Fitness Buddies: Run Like a Girl!
These D.C. women hit the streets of the Capital city for a weekly run to see the sights and stay fit. Here's how to start a group in your neighborhood too.
Running is one of the most accessible forms of exercise there is. And while the treadmill is fine for calorie burn, you'll get even more from exploring your neighborhood with friends. "There's nothing like the exhilaration you get when your body works to peak performance, and running is a great way to do that," says Bobby Morrow, national spokesperson for the American Council on Exercise. "Plus, jogging outside gives a whole new perspective on a place that's much different than what we see from a car window." Bobby, a certified personal trainer in Lexington, North Carolina, recommends your group start running on soft surfaces (like those in a park) because they're easier on the joints. In the process, you'll burn calories, strengthen your heart, and reduce stress. But before lacing up those running shoes, consult your doctor and follow our tips.
Invest in Proper Running Gear
That means you shouldn't run in the sneakers you use to go grocery shopping. It's worth it to find a running shoe with the proper fit. In general, avoid anything too small or tight—you should be able to slip a few fingers in between your heel and the back of the shoe. Flexibility in the toes and support for your entire foot is also key. Be sure to wear clothing that breathes, especially during the heat of summer.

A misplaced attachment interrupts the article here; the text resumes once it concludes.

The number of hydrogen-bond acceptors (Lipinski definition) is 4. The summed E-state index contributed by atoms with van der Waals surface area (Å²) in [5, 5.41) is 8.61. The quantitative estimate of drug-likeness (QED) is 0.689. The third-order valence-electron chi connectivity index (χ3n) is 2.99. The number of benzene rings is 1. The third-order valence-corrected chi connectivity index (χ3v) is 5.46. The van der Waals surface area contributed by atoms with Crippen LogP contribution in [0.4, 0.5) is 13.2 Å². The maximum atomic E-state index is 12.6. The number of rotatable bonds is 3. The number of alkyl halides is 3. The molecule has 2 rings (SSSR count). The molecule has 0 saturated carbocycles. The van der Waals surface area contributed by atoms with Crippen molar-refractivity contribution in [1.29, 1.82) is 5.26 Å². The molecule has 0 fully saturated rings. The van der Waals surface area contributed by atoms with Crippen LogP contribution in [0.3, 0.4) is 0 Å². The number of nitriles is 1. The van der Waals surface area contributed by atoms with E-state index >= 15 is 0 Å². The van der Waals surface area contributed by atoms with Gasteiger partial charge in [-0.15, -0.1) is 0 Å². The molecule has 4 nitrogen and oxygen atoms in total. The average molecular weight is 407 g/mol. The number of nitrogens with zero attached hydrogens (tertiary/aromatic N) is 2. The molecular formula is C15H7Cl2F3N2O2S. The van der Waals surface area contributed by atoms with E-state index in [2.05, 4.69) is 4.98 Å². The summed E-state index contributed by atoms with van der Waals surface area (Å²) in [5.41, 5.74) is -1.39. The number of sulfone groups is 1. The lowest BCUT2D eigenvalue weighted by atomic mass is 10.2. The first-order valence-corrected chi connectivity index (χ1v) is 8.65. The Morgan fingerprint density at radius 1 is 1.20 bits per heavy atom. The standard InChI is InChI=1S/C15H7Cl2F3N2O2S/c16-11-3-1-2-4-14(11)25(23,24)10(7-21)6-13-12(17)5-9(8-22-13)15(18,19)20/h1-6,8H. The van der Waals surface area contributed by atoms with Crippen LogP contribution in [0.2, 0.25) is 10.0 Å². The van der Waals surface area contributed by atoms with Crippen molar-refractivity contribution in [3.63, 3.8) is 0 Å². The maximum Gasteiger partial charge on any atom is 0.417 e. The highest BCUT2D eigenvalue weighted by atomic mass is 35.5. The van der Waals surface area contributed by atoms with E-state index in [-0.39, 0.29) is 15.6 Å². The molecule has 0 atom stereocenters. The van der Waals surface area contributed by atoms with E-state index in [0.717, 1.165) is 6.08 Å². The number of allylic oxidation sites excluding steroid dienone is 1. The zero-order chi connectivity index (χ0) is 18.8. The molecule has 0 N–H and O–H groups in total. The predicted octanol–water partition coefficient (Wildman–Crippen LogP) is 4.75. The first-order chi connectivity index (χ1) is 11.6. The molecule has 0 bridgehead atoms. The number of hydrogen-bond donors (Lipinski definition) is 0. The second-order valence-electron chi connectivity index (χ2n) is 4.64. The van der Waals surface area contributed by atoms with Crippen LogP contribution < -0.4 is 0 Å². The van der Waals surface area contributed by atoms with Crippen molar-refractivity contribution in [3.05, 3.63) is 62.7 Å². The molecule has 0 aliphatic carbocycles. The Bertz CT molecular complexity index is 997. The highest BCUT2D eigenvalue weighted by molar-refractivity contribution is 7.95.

If you haven't exercised in a while, start by walking, and then alternate with jogging. Gradually conditioning with a combination of walking and running allows your body time to adapt to impact on the joints and muscles. You should be able to carry on a conversation. "Listen to your body, and slow down if you need to," Bobby says. "If you overdo it too soon, you can get hurt."
Take it Easy
When getting started, allow at least one day between sessions to allow your body to recover. If you're in pain during any point of your jogging session, it's okay to take a break and give your body time to rest. Make sure you're eating enough—don't skip meals or you may easily get fatigued. Drink 8 to 12 ounces of water about a half hour before you run, and carry water with you.
Find a Group with Similar Goals
Look for friends with similar fitness levels and objectives. Pick a regular spot to meet and consider working toward a goal, such as running a charity race. Check out online tools, like The Couch To 5K, a free program that helps you train for a 5K in nine weeks (c25k.com). Or go the old-fashioned route and check with your local running shop—many help organize groups of all levels. Instant community!